Charles Simeon

Charles Simeon (1759-1836) was a Kingsman and a Church of England clergyman of extraordinary influence. Young priests training at Cambridge were taught Theology and preaching technique at discussion parties hosted in his College rooms in the Gibbs building. They were inspired by his dynamic preaching at St Edward’s, Great St Mary’s and Holy Trinity churches. They relied upon his published skeletons of sermons when drafting their own. Custance’s map (below) shows sites important in Simeon’s life: (a) King’s College Chapel, (b) Gt St Mary’s, (G) (the one south of the chapel) the Gibbs building with the old bridge on a direct line from under its arch, (i) Holy Trinity Church, and (l) St Edward’s Church.

It was said that his influence and authority extended to the most remote corners of England, and that ‘his real sway over the Church was far greater than that of any Primate’.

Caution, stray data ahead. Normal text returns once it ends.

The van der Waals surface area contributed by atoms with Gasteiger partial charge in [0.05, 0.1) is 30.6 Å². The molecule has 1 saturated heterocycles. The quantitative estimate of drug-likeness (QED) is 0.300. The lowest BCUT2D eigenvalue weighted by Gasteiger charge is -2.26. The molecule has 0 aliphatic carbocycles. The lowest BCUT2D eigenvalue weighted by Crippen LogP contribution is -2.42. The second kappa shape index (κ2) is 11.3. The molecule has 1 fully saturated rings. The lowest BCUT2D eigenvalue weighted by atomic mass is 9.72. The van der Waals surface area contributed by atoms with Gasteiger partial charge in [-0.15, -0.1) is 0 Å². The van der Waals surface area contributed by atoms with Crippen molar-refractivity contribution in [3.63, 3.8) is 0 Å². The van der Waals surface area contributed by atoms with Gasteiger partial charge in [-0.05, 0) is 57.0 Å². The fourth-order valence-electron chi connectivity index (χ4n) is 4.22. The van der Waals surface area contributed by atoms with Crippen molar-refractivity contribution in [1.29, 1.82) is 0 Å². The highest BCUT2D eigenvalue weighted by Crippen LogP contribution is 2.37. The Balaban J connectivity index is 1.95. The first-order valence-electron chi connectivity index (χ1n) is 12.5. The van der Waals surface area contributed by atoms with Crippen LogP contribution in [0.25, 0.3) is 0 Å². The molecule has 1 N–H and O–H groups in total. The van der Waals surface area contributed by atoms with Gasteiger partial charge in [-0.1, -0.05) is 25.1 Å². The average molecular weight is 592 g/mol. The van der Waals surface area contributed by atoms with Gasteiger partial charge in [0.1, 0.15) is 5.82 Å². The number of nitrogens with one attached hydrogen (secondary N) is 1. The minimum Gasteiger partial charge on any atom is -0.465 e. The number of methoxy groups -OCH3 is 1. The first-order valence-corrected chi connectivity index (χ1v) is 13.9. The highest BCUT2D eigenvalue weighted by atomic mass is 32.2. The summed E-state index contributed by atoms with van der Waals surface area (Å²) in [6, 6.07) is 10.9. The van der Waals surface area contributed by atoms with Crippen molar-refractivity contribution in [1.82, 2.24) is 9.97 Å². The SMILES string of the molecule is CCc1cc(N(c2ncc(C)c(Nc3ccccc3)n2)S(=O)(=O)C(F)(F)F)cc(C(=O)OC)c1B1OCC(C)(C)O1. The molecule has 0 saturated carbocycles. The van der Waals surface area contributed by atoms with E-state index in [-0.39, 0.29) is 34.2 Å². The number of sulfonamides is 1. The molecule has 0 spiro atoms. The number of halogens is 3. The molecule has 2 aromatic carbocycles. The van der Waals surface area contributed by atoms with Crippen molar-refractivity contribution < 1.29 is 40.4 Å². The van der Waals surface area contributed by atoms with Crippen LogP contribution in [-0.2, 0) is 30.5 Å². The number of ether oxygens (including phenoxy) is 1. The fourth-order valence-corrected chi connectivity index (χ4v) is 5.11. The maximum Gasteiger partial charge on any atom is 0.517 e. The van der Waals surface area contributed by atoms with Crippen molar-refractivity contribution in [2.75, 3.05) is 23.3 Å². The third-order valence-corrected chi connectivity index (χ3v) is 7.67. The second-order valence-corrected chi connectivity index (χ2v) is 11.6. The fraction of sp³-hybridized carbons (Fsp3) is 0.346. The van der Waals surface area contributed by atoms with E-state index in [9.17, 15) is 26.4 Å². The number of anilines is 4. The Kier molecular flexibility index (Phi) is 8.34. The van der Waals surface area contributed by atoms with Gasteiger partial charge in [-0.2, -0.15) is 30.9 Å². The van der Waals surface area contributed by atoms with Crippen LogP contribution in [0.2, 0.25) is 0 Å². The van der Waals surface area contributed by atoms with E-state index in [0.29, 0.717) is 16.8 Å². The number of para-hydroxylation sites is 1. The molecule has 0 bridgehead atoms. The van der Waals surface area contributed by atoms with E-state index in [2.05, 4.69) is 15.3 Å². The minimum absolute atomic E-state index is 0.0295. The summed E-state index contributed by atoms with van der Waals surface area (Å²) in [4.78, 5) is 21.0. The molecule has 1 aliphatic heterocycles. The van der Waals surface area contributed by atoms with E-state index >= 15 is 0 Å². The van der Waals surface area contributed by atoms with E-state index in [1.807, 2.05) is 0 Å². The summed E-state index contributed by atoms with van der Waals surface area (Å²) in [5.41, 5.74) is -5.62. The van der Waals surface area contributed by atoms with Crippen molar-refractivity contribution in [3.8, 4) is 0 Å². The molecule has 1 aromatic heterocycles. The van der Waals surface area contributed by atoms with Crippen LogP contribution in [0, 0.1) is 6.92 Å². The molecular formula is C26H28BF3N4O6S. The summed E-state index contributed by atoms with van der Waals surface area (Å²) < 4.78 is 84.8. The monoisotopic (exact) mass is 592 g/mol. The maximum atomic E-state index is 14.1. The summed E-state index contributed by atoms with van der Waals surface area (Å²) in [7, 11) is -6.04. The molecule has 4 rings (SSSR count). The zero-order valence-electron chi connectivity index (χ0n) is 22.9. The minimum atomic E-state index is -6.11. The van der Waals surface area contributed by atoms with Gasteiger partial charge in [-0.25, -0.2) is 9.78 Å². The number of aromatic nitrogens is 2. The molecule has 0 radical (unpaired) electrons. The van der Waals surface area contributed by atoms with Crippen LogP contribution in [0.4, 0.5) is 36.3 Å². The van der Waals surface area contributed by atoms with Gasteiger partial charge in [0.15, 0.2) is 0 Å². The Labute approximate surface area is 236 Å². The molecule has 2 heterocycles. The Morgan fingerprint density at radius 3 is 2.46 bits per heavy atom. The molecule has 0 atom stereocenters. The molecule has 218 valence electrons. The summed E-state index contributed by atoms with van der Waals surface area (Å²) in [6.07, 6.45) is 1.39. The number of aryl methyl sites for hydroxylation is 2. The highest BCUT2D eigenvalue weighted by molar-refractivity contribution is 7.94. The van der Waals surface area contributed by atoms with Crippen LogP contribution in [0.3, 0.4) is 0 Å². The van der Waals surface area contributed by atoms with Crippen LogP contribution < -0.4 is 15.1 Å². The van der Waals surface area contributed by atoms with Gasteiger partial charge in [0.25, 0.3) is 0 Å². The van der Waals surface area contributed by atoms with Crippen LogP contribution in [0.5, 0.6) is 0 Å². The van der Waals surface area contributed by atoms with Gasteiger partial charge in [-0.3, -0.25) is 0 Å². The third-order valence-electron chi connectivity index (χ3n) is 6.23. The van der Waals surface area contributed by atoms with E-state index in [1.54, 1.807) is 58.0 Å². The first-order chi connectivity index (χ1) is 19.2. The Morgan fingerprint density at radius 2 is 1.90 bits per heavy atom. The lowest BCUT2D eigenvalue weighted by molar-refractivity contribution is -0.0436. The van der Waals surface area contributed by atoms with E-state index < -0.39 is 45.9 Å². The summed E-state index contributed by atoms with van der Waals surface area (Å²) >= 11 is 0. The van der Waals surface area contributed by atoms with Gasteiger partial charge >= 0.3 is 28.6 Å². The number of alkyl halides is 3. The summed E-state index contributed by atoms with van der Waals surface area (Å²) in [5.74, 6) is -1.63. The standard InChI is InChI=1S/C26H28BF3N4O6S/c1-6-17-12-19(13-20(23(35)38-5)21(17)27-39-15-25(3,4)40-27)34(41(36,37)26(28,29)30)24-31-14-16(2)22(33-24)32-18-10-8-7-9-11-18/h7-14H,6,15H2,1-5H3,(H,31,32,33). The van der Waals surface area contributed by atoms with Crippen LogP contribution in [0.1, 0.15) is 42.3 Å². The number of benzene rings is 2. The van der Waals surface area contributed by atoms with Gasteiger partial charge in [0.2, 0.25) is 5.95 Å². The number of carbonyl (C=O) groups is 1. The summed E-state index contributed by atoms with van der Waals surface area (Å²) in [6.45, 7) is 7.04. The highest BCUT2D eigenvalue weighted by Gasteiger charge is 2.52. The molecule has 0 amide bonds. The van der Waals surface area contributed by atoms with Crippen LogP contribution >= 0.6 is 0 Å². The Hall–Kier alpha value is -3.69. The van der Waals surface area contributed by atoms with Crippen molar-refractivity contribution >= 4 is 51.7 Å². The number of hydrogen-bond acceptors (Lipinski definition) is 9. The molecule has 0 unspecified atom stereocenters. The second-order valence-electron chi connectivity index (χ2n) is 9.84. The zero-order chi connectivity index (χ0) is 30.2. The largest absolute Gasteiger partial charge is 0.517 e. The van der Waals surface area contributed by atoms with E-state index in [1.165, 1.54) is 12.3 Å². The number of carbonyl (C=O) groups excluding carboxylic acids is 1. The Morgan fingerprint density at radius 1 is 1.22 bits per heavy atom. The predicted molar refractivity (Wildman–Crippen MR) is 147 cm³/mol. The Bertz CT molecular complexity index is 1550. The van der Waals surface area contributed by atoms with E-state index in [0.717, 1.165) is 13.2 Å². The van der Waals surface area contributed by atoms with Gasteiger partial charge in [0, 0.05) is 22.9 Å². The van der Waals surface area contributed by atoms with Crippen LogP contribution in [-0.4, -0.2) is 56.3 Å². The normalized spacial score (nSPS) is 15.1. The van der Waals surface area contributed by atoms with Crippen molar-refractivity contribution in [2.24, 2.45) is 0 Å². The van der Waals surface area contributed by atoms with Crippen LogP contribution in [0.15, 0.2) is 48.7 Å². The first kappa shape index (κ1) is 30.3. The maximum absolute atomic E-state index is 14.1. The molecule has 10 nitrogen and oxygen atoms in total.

His funeral was attended by thousands of Cambridge residents, from the University as well as from the town. On an otherwise lively business day, the shops were closed and classes suspended. The funeral procession was four men wide, it stretched all the way around the front court, and even so there were mourners who could not fit into the Chapel.

Part of Simeon’s legacy is invisible, for example his tireless and successful work to prevent dissenting groups from leaving the Church of England at a time when dissension was rife.  More concrete legacies survive in the Church Missionary Society which he co-founded, and the Simeon Trust which now has influence over the nomination of parsons in 143 benefices.

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